Recordings now showing their age and in need of TLC

The big problem is that many of the tapes are now showing signs of age, and it’s important that if they’re to be brought into the digital domain they need to be handled very carefully. That means employing properly aligned and functioning equipment – such as the Sony VO-9650P U-Matic VCR (pictured above) and also the broadcast-standard BVT-500 Digital Timebase Corrector as pictured underneath the VCR.

The collection is currently held in the secure vaults of the County Museum at Aylesbury, Bucks, but it is hoped to bring the whole contents into a new digital age before the recordings become unplayable and are lost forever. These tests are designed to assess whether the whole collection can be digitised without any major problems.

The timebase-corrected clips are converted using a high-grade Canopus ADVC video digitiser module prior to capture and processing using both Adobe Premiere Pro and Apple Final Cut Pro on an Apple Mac digital video editing system. Audio is treated using a Soundcraft mixer prior to digitisation, with further digital processing undertaken using Apple Soundtrack Pro professional audio post-production software.

Screen capture: Editing Milton Keynes band "The Moles" from a digitised 1978 U-matic Master Tap

Editing Milton Keynes band "The Moles" from a digitised 1978 U-matic Master Tape

“It’s been fantastic to be able to look at some of the recordings again after 33 years” remarked project manager Colin Barrett. “Take the studio recording session by Milton Keynes band The Moles, for instance; I produced the studio session on the 9th July 1978 and watching the master tape again makes it seem like it all happened yesterday. I’m really excited to be involved in this project!”.

It is hoped that the final collection – whose completion depends very much on funding being available to complete the many months of meticulous work involved – will be made available via a special online portal in addition to popular social media sites and even as video podcasts. “Once it’s properly digitised and processed, ” commented Colin, “it will have a thousand potential uses – not to just to younger residents of the city but also to local historians and researchers interested in gaining an impression of a new city’s development as seen through the eyes of the people who came to live and work in it”.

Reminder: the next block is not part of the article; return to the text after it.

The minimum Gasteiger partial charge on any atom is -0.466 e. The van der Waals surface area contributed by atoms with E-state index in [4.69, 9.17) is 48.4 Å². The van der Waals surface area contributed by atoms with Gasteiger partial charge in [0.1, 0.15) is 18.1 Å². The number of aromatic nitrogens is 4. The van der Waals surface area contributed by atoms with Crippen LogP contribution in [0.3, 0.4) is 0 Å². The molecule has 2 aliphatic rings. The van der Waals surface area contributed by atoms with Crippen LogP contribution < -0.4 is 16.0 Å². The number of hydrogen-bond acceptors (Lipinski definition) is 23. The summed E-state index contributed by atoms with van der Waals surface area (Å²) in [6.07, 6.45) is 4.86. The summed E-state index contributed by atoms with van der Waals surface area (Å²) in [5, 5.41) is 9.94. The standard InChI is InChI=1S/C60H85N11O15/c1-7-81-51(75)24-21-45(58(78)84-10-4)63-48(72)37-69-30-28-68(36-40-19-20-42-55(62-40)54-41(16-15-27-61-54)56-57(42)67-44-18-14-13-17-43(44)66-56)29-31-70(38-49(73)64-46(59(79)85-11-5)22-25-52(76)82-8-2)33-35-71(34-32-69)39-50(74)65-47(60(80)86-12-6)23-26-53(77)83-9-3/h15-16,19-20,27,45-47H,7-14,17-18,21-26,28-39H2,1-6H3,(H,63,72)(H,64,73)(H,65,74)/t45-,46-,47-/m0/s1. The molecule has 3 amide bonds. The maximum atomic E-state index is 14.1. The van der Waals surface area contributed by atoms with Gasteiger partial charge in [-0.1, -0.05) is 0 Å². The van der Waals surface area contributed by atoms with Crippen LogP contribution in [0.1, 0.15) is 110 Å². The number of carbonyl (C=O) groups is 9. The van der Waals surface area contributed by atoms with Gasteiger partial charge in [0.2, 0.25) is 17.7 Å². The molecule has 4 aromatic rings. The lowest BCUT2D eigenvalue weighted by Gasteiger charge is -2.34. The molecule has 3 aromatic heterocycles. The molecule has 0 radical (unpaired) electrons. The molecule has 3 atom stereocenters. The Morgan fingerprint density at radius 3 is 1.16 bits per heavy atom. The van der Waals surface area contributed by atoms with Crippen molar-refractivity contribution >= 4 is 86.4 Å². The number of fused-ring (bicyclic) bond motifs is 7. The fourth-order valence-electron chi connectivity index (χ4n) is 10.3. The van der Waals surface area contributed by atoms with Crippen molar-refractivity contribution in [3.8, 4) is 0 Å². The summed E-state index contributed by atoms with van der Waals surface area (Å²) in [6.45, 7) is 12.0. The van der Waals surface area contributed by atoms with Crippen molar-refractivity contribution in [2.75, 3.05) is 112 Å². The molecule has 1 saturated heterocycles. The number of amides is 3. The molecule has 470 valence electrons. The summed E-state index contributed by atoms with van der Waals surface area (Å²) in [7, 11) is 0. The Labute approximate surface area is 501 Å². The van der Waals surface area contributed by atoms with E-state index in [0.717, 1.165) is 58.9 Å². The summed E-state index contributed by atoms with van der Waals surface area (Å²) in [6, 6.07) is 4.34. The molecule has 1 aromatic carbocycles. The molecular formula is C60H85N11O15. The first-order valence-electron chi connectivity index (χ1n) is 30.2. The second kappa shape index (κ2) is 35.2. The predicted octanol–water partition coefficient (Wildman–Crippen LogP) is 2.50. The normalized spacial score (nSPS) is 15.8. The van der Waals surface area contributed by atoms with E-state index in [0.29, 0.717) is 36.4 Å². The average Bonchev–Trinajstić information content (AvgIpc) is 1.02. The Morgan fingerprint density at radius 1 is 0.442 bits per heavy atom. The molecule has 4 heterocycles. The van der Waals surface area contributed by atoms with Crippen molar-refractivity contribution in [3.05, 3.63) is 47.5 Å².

Do you have a collection of low-band U-matic, BVU, BVU-SP or even Betacam-SP recordings that require digitising? Please get in touch right now by using our Contact page.

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Screencast Production

VHS to DVD transfer and conversion is just one of our activities. Earlier in 2010 we were producing over 30 screencasts for The Open University and the European Union

SimplyDV’s Colin Barrett has a close working relationship with The Open University that dates back many years, and in early 2010 he was kept busy overseeing the production of 34 high-quality Screencasts to support the European Union-funded NeOn Project.